History of Medicine
Solidarity and Human Rights
Stigma, discrimination, and human rights violations are interrelated. They create, reinforce, and legitimize each other. But while stigma and discrimination have led to the violation of the human rights of people living with HIV/AIDS, of their families, and even those presumed to be infected, the pursuit of freedom from such discrimination has also inspired solidarity at the grassroots and international level. Public information campaigns have helped people to understand the unfairness and unjustness experienced by people living with HIV/AIDS. These campaigns can also change individual and social attitudes by moving beyond the documentation of the issue to creating positive role models and encouraging positive action.
In 1982, many AIDS-specific voluntary organizations, such as the AIDS Project of Los Angeles (APLA), were set up to address the persistent problems of misinformation and fear that dominated early reports on AIDS. The APLA established a toll-free hotline, for example, to answer questions regarding risk factors and modes of infection. Although the first hotline office was literally a closet in a community center, where volunteers answered a single telephone and read information from a one-page fact sheet, by the time of the ALPA's tenth anniversary in 1992, the organization had assisted 11,500 clients. The image of a diverse group of people holding raised hands in this APLA poster from 1986 was in strong contrast to the stereotypes and stigma surrounding HIV/AIDS at the time the poster was made. While the grave faces of the crowd reflect the seriousness of the threat, the light shining down on clasped hands symbolizes the power and promise of greater awareness. This image, epitomizing unity in diversity, challenges existing assumptions that HIV/AIDS only affects certain populations. It also contrasts markedly with the passive response of many government agencies in the 1980s. Combined with the textual message, the poster suggests that fear and ignorance can only be overcome by working together regardless of age, gender, race, or sexual orientation.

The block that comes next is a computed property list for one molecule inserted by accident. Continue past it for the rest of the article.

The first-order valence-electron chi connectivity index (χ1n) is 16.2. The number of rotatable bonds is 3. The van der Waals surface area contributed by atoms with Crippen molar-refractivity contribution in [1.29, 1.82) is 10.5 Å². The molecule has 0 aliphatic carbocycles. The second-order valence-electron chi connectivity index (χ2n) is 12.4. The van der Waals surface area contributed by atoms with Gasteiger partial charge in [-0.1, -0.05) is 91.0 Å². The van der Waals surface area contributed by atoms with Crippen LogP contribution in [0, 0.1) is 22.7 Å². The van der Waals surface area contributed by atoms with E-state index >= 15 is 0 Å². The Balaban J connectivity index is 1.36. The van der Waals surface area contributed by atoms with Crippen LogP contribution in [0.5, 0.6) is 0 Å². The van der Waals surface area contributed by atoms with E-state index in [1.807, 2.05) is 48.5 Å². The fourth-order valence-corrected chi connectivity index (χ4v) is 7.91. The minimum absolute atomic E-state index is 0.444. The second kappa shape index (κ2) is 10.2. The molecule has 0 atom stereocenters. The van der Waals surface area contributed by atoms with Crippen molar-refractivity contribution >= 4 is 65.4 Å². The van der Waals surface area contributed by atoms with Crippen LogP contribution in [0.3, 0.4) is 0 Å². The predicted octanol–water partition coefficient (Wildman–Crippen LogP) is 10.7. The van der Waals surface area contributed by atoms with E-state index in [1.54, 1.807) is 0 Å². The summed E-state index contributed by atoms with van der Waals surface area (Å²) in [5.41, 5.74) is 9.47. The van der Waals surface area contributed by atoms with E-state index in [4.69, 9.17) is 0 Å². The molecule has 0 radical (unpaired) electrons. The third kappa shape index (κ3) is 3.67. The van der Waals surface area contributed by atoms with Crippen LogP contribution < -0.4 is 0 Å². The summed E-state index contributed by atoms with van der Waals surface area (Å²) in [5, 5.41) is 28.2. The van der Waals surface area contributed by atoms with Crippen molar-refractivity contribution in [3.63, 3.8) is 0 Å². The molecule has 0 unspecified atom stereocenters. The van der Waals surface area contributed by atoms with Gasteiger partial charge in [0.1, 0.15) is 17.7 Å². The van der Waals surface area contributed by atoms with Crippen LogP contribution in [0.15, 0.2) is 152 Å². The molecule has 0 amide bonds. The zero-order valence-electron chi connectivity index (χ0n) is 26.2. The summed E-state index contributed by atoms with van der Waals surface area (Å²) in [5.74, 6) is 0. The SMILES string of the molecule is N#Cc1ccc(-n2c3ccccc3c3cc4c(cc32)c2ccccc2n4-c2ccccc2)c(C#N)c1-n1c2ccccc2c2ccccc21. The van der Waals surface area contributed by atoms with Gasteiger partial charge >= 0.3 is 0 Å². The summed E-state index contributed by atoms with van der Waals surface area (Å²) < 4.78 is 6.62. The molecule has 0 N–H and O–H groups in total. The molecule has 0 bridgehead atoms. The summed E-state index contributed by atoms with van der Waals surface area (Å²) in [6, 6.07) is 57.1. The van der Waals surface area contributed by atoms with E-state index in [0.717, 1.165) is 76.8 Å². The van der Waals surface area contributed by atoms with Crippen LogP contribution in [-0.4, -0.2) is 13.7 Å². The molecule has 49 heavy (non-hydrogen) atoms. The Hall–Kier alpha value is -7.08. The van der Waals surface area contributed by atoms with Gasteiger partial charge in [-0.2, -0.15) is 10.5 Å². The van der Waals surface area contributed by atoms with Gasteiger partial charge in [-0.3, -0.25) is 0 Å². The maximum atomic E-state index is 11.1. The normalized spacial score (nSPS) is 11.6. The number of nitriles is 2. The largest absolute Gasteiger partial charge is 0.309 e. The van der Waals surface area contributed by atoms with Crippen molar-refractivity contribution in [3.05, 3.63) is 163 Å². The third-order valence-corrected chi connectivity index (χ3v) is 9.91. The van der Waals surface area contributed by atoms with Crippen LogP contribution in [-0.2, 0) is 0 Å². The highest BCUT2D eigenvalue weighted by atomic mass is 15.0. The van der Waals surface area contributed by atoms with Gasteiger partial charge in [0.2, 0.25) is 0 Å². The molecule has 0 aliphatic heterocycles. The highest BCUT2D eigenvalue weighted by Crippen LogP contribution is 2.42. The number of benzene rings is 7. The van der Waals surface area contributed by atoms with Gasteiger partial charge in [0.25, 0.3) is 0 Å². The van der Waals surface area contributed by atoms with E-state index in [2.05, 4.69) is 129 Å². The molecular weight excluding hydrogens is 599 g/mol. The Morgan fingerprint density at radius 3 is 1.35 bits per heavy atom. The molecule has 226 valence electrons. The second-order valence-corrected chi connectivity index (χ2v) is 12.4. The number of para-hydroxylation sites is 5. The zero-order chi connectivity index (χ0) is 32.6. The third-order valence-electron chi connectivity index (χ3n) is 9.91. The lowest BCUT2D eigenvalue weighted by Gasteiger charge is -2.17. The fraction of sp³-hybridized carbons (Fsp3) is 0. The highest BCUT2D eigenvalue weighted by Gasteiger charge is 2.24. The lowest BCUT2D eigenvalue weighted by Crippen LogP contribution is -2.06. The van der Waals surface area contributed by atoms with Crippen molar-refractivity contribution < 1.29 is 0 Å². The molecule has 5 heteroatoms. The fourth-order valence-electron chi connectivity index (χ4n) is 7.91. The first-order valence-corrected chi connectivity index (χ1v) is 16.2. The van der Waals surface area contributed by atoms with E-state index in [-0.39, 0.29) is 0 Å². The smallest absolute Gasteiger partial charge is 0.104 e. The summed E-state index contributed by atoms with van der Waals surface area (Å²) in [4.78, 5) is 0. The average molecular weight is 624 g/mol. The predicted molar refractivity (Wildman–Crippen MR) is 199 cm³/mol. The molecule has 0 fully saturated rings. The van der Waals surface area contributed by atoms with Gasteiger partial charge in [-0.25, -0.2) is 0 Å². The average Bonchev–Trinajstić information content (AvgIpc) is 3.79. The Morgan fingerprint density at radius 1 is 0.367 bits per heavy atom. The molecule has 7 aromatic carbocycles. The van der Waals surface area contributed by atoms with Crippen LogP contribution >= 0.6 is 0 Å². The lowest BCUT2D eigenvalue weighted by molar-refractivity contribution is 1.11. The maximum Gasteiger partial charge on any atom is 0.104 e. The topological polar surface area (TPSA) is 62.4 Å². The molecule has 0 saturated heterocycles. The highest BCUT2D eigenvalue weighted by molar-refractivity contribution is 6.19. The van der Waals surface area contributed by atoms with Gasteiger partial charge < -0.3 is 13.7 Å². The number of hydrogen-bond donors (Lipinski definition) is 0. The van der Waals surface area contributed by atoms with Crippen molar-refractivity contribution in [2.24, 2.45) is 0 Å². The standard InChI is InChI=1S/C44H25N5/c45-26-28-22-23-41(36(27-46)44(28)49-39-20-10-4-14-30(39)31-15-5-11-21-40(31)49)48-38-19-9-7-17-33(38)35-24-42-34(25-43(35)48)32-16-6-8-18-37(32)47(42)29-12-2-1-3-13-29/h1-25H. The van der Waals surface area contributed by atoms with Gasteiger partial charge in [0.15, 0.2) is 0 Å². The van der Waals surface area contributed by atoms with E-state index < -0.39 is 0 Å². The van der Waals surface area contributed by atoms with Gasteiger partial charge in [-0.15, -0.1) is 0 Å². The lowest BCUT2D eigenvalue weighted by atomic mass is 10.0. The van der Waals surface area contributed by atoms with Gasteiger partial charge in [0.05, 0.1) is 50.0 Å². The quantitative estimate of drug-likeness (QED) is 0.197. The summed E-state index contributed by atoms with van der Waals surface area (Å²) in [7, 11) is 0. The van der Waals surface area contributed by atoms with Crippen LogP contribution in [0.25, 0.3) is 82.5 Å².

AIDSCOM, designed to provide technical support exclusively to developing countries, began as a $24 million, 6-year project of the U.S. Agency for International Development awarded to the Academy for Educational Development in late 1987. While education was a main objective, this poster reflects additional goals to strengthen local organizations and promote worldwide solidarity in the fight against HIV/AIDS through a commitment to prevention, the promotion of open international dialogue, and the development of communication technologies. In 1988, the same year that the World Health Organization announced the first World AIDS Day, this poster reflected the primary operating themes of AIDSCOM: people are at the center and partnerships are critical. The painted image of the continents filled with multi-colored faces from different cultures, along with the underlying text, elicits a message of solidarity and human rights.
From 1992 to 1997, the AIDS Control and Prevention (AIDSCAP) Project collaborated with community groups, governments, international donor agencies, nongovernmental organizations and universities to mobilize communities and resources in developing countries for HIV/AIDS prevention programs. This Colombian poster sponsored by AIDSCAP in 1994 reads, "Those who live with AIDS also have human rights." Responding to overt and covert discrimination against those with HIV/AIDS, as well as against those perceived to be at increased risk for the disease, international organizations such as AIDSCAP appropriated the language of international human rights law to challenge those types of discrimination. In this aerial view of a group of people, one man, a face in the crowd who might have AIDS, looks upward. His gaze suggests to the viewer that he is not simply an anonymous statistic. He is someone entitled to basic human rights, HIV positive or not.
Responding to the problem of discrimination against people with HIV/AIDS, the poster to the left counters the predominant views of some anti-AIDS campaigners. In response to nationwide protests about the threat of AIDS transmission in the workplace, the poster was created by the AIDS Action Committee, a community-based organization of volunteers established in 1983 that provides support services for people living with AIDS and HIV, educates the public and health professionals, and advocates for fair and effective policy at the city, state and federal levels. The image of workers holding signs protesting the presence of AIDS in the workplace evokes the sense of fear and anger central to the issue. By asserting that people with HIV/AIDS present no threat in the workplace, the underlying text and title message suggest that people are "blinded" by their own ignorance and fears.